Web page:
How to Cope With a Stock Market Crash - A Simple Guide for Nervous Investors
‘Nothing travels faster than the speed of light, with the possible exception of bad news, which obeys its own special laws’.
The cover to the Hitch Hikers Guide to The Galaxy includes two words.
The writer, inventor and futurist Sir Arthur C Clarke once commented that Adams statement ‘DON’T PANIC’ was perhaps the best advice that could be offered to humanity. It’s especially relevant to the stock market investor worrying about a stock market crash.
Volatility and economic uncertainty can be emotionally challenging to the investor. The media world, knowing that bad news sells, provides the investor with constant forecasts of doom and financial armageddon. It’s not difficult to see how investors can lose their nerve, panic and sell their portfolio at a loss. That’s what happened in 1929.
So what can the investor do to cope and even profit from a stock market crash?
Well, for a start, don’t panic.
1. The Cover Of Your Portfolio Should Read ‘DON’T PANIC’.
Panic can lead to paranoia and it’s a bad thing for everyone, especially investors. It was panic that made the 1929 Wall Street stock market crash so quick and severe.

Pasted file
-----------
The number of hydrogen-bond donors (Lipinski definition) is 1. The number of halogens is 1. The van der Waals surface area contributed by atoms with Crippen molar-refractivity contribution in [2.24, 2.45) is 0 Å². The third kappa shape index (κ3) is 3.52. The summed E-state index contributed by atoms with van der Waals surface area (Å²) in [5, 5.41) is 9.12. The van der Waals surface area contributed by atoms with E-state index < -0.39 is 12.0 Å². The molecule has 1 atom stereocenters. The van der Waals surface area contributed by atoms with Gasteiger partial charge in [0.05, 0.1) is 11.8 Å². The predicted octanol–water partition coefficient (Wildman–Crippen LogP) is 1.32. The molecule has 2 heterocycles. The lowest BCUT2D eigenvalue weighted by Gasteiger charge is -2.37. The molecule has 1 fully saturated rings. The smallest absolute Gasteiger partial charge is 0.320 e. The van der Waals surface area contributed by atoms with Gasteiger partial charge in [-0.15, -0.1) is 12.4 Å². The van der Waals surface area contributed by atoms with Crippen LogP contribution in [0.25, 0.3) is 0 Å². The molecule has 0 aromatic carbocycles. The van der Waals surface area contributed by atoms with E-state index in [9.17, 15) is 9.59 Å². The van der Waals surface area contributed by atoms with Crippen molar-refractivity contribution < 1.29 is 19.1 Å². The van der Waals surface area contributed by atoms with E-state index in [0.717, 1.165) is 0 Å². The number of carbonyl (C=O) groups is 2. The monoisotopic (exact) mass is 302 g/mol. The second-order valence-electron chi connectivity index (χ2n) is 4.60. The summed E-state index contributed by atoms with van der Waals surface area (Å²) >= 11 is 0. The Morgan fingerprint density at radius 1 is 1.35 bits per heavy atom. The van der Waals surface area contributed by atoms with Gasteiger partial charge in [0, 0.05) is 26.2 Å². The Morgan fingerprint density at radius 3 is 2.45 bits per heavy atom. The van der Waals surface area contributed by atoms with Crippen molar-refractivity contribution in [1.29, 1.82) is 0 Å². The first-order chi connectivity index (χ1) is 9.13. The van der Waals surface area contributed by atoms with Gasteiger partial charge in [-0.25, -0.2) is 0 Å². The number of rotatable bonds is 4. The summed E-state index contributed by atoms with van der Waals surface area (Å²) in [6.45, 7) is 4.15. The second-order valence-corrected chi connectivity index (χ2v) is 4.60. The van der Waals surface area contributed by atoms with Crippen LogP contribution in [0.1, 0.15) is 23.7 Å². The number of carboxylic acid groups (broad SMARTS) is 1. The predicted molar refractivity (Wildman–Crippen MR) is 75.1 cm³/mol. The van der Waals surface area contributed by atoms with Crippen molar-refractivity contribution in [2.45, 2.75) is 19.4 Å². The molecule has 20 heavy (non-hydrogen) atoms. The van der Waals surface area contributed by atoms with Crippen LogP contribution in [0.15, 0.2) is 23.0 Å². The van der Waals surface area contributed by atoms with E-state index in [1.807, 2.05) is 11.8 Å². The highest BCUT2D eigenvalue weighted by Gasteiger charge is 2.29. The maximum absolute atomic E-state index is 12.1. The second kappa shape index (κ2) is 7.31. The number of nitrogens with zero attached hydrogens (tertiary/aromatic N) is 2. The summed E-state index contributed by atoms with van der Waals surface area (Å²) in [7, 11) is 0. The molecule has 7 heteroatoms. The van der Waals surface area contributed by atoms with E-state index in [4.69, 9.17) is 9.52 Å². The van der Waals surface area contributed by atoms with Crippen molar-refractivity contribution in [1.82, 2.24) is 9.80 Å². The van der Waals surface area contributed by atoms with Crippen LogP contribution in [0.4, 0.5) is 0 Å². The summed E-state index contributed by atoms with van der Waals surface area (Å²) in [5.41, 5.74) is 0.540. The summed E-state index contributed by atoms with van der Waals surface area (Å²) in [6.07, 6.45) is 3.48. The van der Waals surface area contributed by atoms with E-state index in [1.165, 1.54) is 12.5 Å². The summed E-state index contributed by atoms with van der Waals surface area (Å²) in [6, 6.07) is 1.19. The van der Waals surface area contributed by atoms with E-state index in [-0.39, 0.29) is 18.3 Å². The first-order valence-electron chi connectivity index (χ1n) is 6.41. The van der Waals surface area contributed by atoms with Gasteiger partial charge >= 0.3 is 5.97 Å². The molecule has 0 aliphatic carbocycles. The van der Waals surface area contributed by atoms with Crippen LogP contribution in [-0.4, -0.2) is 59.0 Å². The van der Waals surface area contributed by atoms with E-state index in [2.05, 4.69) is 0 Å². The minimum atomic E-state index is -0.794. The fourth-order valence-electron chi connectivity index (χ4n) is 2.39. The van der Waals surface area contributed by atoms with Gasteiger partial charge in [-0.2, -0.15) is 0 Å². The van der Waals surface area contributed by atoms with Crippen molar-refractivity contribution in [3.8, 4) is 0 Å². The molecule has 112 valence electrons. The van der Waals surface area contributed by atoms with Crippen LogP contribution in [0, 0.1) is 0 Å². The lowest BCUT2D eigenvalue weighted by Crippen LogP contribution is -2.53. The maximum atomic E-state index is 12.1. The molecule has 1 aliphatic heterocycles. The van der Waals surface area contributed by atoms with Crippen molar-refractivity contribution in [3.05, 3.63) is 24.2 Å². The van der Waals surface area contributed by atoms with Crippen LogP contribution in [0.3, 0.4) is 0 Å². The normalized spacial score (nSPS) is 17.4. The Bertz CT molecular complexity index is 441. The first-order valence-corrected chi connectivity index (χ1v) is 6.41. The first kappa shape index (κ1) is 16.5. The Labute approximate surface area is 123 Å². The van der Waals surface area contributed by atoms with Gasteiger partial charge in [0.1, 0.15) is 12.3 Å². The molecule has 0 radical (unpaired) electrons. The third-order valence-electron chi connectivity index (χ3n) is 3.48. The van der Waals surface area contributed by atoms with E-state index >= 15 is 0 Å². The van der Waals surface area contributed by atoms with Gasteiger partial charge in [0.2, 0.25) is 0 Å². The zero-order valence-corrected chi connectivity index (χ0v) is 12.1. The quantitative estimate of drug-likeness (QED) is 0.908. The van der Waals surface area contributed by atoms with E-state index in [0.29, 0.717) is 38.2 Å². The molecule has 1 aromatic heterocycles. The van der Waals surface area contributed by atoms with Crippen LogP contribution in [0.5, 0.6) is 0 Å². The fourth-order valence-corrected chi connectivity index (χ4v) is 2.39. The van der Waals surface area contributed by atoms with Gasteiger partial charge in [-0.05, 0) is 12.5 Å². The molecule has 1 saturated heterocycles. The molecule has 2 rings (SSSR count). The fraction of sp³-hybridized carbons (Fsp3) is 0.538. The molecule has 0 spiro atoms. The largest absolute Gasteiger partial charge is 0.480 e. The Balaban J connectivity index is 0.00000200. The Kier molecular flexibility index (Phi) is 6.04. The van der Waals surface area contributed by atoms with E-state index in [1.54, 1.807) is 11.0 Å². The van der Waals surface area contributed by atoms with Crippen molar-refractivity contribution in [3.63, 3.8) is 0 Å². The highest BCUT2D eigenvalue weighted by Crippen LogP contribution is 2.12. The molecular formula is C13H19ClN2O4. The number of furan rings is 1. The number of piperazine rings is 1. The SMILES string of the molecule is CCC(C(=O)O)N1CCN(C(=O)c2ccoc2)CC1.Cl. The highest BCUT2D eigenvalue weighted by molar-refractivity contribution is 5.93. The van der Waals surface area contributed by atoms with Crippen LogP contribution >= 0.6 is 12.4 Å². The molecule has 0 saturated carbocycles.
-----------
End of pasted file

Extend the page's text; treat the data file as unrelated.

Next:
When you panic, you cannot think clearly, become irrational and confused and when that happens you make bad decisions, like following everyone else, who may also be making bad decisions. Bad decisions then snowball. These decisions can cost you a lot of money.
Instead, consider the known facts and the probable impact of what you know you don’t know, and write down a plan detailing your options, and preferred option forward.
2. 1929 Will Not Happen Again
The stock market can be volatile and recessions come and go, but events like 1929 are unlikely to repeat and remember that even in 1929 a lot of people made a lot of money.
3. Have A Simple Plan Of Action
Sometimes there is a time to sell. However selling at a loss does not mean all is lost. You can get it back, and more besides, by buying more of the same for less.
4. Sell And Buy
By selling higher and buying back in at a lower price you could end up by owning more of a great company for less. Over time as markets rise your gains may be far greater than before as you own more shares.
‘Most of the time common stocks are subject to irrational and excessive price fluctuations in both directions as the consequence of the ingrained tendency of most people to speculate or gamble.. to give way to hope, fear and greed’.
When everyone else is losing their heads, keep yours. When and if a future stock market crash happens, keep your head, activate your plan and don’t panic, and you may come out of it a lot wealthier.
Jamie E Smith is the author of Making Money From Stocks And Shares
This content was provided by one of our users, Jamie